Word of the Day

Thursday, July 17, 2014

tautology

\taw-TOL-uh-jee\ , noun;
1.
needless repetition of an idea, especially in words other than those of the immediate context, without imparting additional force or clearness, as in "widow woman."
2.
an instance of such repetition.
3.
Logic. a. a compound propositional form all of whose instances are true, as "A or not A." b. an instance of such a form, as "This candidate will win or will not win."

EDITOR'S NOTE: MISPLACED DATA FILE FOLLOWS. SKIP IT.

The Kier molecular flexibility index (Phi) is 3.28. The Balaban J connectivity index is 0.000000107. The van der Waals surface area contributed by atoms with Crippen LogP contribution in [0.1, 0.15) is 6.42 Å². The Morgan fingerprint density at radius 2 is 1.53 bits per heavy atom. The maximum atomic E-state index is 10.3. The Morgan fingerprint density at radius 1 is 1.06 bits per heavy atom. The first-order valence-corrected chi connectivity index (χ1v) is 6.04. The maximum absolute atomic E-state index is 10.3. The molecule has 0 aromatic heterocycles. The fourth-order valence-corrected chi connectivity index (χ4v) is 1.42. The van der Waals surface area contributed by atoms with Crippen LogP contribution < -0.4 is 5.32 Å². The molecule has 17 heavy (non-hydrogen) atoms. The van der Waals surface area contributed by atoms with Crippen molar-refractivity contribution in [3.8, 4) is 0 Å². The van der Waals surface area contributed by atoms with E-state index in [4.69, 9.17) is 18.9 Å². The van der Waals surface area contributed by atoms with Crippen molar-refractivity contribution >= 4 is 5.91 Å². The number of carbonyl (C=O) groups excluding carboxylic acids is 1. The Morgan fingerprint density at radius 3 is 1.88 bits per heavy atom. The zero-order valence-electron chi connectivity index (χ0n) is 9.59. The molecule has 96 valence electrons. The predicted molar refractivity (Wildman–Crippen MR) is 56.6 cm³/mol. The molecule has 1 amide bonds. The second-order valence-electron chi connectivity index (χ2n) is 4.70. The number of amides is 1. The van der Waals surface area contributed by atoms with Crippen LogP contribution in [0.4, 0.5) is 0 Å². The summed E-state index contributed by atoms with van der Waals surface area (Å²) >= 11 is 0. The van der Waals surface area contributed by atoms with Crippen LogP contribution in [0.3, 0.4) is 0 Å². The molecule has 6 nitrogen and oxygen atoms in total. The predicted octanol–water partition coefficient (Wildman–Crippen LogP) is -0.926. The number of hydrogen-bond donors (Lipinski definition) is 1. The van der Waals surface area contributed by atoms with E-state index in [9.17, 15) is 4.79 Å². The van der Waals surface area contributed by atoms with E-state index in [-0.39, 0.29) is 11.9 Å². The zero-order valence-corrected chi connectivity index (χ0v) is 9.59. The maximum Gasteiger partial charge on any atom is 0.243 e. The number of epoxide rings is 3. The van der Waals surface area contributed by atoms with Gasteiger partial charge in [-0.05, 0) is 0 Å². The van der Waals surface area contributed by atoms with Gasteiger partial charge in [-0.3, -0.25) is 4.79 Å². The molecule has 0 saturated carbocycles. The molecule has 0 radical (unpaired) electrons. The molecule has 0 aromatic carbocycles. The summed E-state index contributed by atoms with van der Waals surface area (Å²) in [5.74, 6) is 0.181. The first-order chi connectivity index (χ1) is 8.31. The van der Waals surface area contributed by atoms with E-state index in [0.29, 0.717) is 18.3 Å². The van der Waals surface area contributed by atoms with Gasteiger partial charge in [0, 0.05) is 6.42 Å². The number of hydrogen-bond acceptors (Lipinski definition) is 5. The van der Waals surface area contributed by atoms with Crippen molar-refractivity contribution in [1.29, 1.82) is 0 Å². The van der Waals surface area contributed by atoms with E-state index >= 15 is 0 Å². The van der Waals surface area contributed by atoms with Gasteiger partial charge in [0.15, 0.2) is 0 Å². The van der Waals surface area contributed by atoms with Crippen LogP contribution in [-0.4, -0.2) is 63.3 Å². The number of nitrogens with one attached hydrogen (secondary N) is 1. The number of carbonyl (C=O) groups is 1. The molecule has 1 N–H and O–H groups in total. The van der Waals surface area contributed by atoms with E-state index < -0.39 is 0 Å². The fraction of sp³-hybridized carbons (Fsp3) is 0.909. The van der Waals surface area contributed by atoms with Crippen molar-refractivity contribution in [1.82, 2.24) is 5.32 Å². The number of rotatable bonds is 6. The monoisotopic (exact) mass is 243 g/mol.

Quotes:
If "When they're gone they're gone" is just a straight tautology then nobody finds it in the least bit informative. It isn't, because it is tautology. But if it's really not a tautology then that is to say it's metaphorical.
-- Edited by Theodore G. Ammon, Conversations with William H. Gass, 2003
Tautology. Yes, I know, it's an ugly word. But so is the thing. Tautology is this verbal device which consists in defining like by like ("Drama is drama").
-- Roland Barthes, translated by Annette Lavers, Myth Today, 1972
Origin:
Tautology comes from the Greek tautología, and is formed with tauto- meaning "same" and -logy meaning "writing" or "discourses."
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